With the Sacramento Kings having to adjust to life without De’Aaron Fox, they need Bogdan Bogdanovic to play as he did in the FIBA World Cup.
Five games into the season, Bogdan Bogdanovic, much like his team, was struggling. Following an embarrassing 118-111 loss at home to the lowly Charlotte Hornets, the Sacramento Kings were 0-5 and Bogi was struggling to find any semblance of a shot.
Bogi shot 8-30 from three and 7-24 from two and was just an overall negative on both sides of the ball. The start was especially disappointing, considering some Kings fans (including myself) expected him to compete for Sixth Man of the Year.
Bogi Found His Mojo
Since then, the team has gone 4-1 and Bogi might be the biggest reason why. In those five games, the Serbian guard has averaged 17.4 points per game, while shooting a blistering 19-38 from three.
Even before franchise cornerstone De’Aaron Fox suffered a devastating ankle injury, the Kings were going to need this version of Bogi, if they wanted to make the playoffs. But now, with Fox sidelined for at least 3-4 weeks, the team will need his production on a near-nightly basis, if they hope to stay within striking distance in an onerous Western Conference.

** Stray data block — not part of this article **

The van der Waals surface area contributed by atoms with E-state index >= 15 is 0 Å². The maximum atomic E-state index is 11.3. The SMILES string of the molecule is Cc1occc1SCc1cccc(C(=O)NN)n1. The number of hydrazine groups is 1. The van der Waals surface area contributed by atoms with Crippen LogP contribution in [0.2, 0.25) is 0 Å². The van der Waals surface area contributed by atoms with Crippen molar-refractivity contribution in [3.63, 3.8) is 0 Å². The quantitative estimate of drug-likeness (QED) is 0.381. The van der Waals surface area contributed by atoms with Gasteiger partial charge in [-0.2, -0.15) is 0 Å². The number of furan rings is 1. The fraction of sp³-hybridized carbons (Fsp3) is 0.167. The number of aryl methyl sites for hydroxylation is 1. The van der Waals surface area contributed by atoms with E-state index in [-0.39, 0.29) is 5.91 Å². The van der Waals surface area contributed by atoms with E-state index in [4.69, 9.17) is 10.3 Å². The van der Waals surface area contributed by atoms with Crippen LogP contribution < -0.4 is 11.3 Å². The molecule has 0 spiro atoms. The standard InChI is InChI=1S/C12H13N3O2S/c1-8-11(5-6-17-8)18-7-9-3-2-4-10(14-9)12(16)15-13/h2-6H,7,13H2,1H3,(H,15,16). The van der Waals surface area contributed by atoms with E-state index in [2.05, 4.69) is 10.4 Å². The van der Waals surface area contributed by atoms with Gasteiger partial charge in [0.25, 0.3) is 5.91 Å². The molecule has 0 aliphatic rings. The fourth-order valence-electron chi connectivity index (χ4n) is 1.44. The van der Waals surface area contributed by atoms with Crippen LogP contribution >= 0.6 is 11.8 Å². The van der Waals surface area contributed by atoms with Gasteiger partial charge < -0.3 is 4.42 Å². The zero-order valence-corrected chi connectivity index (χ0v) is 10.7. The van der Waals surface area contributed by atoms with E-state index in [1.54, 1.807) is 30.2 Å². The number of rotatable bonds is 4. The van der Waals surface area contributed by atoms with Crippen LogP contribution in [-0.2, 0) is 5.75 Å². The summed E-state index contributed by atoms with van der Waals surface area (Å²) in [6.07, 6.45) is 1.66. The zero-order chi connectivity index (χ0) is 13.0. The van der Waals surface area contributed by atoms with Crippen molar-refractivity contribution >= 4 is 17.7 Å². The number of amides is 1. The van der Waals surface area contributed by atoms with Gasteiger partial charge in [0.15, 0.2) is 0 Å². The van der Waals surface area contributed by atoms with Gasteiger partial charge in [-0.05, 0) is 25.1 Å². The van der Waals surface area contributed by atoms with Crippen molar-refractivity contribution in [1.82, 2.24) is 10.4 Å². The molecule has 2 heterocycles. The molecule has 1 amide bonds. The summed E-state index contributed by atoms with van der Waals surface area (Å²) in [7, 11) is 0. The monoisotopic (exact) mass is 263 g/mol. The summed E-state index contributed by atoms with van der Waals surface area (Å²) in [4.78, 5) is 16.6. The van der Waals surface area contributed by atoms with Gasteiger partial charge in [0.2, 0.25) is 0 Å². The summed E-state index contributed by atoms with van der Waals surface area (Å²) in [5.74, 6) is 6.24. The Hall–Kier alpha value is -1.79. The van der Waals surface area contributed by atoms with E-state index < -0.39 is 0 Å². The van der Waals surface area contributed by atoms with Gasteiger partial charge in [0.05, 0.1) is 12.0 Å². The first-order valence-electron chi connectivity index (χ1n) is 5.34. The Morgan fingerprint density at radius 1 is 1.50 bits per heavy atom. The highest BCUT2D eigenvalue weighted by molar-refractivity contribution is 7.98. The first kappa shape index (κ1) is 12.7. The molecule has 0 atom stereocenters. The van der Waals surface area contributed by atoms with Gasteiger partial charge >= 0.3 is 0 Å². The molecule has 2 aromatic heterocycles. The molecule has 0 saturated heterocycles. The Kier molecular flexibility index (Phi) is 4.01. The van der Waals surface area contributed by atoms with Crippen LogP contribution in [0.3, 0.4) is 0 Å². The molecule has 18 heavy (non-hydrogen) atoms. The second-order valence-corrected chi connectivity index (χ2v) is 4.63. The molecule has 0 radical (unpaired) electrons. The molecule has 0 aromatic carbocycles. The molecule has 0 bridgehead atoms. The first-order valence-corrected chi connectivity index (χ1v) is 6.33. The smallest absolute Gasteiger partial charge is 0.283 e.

Tuesday night against the Portland Trail Blazers was a preview for just how reliant the team will be on Bogi moving forward. In the team’s first game without Fox, Bogi was spectacular, putting up a season-high in both points (25) and assists (10) in a 107-99 win over Portland.
Bogi was a fulcrum for the team’s offense in all facets on Tuesday night. In transition, he led the break with ease either dishing to open teammates or taking matters into his own hands. In the half-court, he operated a lot out of pick-and-roll to find rolling big men or opted to find his own shot.
When on the court last night, Bogi was involved in almost every action the team ran, either in creating the play or finishing the play.
Can Bogi Be The New De’Aaron?
There is no way the Kings can fully replace Fox’s production, as he is the main engine for the Kings’ run-and-gun offensive identity. What the Kings can do, however, is try to approximate some of Fox’s shot creation and playmaking through Bogi.
Luckily for the Kings, Bogi is no stranger to being his team’s lead offensive engine. In fact, he has ample experience in that role as recent as this past summer with his native Serbian team in the FIBA World Cup.
In eight tournament games for Serbia, he averaged 22.9 points per game on 53% from three and 55.6% from the floor along with 4.4 assists en route to making the tournament All-Star team.
On a team with All-Star Nikola Jokic and several other NBA players, it was Bogi who was the team’s best performer and leading scorer. If he continues to play like FIBA Bogi until the return of De’Aaron Fox, the Kings will be able to steal enough victories to avoid being left for dead in the unforgiving west.